Blog
January 09, 2019

Tight job market demands evolved strategies

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Every month, Pinnacol CEO Phil Kalin reflects on the Metro Denver Economic Development Corporation's latest economic indicator report. His position at Pinnacol, with its 57,000 Colorado customers, gives him insight into the business trends - and what they may say about the future. See his latest post below and past articles here.

Everyone knows the labor market is incredibly tight these days, and every month these reports show it. What’s less clear is how to set one’s company apart to get, and keep, the employees you want.

This is a topic we are constantly thinking about at Pinnacol. While I wouldn’t presume to say that we have all the answers, here are some strategies we’ve adopted to ensure we are an attractive choice in this tight market.

First, we’re paying careful attention to our job seekers. Millennials and Gen Zer’s seek digital-first experiences, use social media extensively and care about the culture of the companies where they work. They look at Glassdoor, Indeed and social media postings for employee comments, and come to an interview knowing a lot about a potential employer. So, companies must tell their own story on these sites and social media, not simply watch what is being said about them.

Once they connect with you, job seekers also have high expectations about the process. While they have a digital-first bias, they also expect to be able to talk to a real person and find out what the company is really looking for before applying and want the interview to provide a realistic preview of both the company as a whole and their potential role within it. We also explain the interview stages up front, so candidates know what to expect, and have streamlined our process so it takes less time for us to make a hiring decision.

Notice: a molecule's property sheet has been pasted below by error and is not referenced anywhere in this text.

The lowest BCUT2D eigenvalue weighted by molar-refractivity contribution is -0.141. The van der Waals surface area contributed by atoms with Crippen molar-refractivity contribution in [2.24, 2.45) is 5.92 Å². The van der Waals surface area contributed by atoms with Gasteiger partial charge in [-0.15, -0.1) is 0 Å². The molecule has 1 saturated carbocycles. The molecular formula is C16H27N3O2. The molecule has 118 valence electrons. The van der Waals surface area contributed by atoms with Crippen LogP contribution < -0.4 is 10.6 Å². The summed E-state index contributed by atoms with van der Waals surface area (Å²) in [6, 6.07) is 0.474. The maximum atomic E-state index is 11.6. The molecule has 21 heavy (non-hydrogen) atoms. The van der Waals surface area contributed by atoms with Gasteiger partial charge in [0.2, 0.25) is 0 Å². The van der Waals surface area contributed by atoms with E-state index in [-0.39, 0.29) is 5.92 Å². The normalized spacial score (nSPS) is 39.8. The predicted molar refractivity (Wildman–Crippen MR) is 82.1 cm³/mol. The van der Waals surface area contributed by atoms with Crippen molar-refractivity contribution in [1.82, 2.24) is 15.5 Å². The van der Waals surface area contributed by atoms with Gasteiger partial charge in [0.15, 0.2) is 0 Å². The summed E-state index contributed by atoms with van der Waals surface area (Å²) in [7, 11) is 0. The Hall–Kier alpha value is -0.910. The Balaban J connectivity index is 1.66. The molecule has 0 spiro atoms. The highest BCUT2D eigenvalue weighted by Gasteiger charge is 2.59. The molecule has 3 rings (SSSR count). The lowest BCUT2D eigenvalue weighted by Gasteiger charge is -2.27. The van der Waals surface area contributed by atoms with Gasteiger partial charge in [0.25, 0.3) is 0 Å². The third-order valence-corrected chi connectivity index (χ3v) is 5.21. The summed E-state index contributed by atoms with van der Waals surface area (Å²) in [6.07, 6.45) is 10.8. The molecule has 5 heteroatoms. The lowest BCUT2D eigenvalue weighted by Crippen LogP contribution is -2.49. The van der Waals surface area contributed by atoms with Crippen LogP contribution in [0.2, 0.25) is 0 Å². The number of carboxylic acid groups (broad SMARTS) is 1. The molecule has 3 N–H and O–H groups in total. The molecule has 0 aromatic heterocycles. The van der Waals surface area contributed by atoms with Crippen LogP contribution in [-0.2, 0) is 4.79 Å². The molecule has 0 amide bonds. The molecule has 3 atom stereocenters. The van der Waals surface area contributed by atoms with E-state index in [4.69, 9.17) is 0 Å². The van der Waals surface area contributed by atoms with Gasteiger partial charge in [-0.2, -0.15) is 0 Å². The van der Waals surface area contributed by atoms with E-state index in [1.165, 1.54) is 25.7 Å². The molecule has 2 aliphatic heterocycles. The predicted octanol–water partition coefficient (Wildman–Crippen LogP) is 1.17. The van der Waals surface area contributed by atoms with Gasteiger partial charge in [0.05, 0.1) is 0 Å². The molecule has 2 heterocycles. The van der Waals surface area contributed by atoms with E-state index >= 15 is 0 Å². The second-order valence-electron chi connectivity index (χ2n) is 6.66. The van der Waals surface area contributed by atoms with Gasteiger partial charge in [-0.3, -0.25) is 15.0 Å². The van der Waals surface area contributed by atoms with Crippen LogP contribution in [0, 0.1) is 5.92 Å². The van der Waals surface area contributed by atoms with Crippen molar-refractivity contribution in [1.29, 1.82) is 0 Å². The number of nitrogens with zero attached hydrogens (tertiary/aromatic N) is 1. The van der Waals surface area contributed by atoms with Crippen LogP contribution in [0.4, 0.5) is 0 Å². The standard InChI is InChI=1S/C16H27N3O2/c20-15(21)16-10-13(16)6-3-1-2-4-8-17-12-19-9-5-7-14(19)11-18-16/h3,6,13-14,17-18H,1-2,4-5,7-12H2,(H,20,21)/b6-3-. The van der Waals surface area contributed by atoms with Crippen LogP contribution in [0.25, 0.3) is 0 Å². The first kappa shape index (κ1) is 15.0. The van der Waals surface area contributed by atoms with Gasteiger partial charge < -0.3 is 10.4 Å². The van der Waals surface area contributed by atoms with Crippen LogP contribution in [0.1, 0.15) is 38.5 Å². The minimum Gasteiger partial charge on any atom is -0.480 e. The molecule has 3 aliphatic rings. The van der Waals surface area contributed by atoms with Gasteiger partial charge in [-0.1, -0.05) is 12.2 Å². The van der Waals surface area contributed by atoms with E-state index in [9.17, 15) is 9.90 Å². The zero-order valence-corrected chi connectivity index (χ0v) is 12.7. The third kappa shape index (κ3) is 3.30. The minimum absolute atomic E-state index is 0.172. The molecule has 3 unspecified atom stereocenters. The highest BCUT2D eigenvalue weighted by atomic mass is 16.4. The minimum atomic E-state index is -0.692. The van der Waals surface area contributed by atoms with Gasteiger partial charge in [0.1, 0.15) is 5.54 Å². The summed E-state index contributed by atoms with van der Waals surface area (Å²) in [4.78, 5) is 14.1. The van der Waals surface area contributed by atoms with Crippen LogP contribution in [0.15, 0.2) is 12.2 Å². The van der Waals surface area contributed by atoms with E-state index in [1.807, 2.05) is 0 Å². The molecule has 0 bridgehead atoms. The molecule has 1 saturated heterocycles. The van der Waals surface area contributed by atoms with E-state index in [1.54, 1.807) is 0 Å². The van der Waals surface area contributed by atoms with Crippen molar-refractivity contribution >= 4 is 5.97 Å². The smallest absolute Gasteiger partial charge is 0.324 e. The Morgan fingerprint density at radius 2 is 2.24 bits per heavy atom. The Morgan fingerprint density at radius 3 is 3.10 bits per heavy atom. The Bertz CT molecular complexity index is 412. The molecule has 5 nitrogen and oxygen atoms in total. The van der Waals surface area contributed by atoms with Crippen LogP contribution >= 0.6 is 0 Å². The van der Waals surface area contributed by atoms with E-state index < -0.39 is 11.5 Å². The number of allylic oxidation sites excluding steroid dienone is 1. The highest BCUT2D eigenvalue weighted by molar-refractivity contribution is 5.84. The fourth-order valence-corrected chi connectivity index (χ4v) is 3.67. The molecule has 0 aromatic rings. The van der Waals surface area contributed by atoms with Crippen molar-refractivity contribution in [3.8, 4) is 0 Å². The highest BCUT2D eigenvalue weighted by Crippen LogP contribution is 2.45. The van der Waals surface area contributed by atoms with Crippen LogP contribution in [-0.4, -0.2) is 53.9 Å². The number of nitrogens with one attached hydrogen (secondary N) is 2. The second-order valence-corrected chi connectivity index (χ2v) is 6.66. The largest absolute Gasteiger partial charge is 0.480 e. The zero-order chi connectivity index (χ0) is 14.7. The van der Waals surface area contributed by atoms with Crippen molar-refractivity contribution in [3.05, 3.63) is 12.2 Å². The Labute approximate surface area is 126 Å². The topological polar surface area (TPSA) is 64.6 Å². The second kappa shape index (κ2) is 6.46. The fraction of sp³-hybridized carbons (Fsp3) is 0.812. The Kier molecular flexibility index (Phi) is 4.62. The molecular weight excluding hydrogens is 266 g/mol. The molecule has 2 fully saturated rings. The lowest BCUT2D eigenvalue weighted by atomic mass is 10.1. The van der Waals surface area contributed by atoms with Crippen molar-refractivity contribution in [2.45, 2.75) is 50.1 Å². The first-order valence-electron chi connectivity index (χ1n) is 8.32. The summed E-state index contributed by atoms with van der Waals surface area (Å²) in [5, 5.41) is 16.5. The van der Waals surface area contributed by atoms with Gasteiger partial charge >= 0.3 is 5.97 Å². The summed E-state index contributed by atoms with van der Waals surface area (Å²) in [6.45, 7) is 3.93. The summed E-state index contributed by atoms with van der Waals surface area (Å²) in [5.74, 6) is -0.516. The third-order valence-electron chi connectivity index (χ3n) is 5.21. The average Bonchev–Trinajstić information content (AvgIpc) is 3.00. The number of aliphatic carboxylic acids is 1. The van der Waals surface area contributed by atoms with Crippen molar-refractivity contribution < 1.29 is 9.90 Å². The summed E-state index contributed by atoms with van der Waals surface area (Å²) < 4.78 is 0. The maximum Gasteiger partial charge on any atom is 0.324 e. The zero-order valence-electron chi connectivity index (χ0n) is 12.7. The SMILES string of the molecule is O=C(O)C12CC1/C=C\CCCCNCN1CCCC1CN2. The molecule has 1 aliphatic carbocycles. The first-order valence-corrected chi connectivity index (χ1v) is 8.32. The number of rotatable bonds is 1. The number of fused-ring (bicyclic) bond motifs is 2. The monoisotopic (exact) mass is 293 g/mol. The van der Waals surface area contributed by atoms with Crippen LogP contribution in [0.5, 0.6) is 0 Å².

Of course, finding the right people to hire is paramount. We’re using artificial intelligence tools to search the internet and social channels for candidates who might fit specific job needs, and to help us prioritize applicants. And, as I’ve written about before, we believe strongly in growing our own employees with our apprentice program. Partnering with CareerWise, we began providing work/study training to high school apprentices last year. We now have 27 on staff, and recently hired a full-time employee from our first apprentice cohort – a full two years earlier than we thought we’d be able to. (She’s that good.)

Most important, though, is culture. As we all know, money is not enough to attract and retain employees. People, especially millennials and Gen Z’s, want work that provides fulfillment. Pinnacol has always had a strong, caring culture, but we can’t take it for granted – especially as we ask our employees to transform the way they work and become more efficient. Our efforts to put our people first have won us recognition as one of The Denver Post’s Best Places to Work two years running. They’ve also resulted in an “Innovation Award” from the Colorado Women’s Chamber of Commerce for employee- and family-friendly policies like telecommuting, PTO donation, adoption assistance, breastfeeding support and many others. And our culture has helped reduce our turnover rate by more than 1/3 over the last four years.

Even when the labor tide turns, and the market isn’t as tight, we’ll continue these and other strategies to be an employer of choice. I encourage you to do the same.

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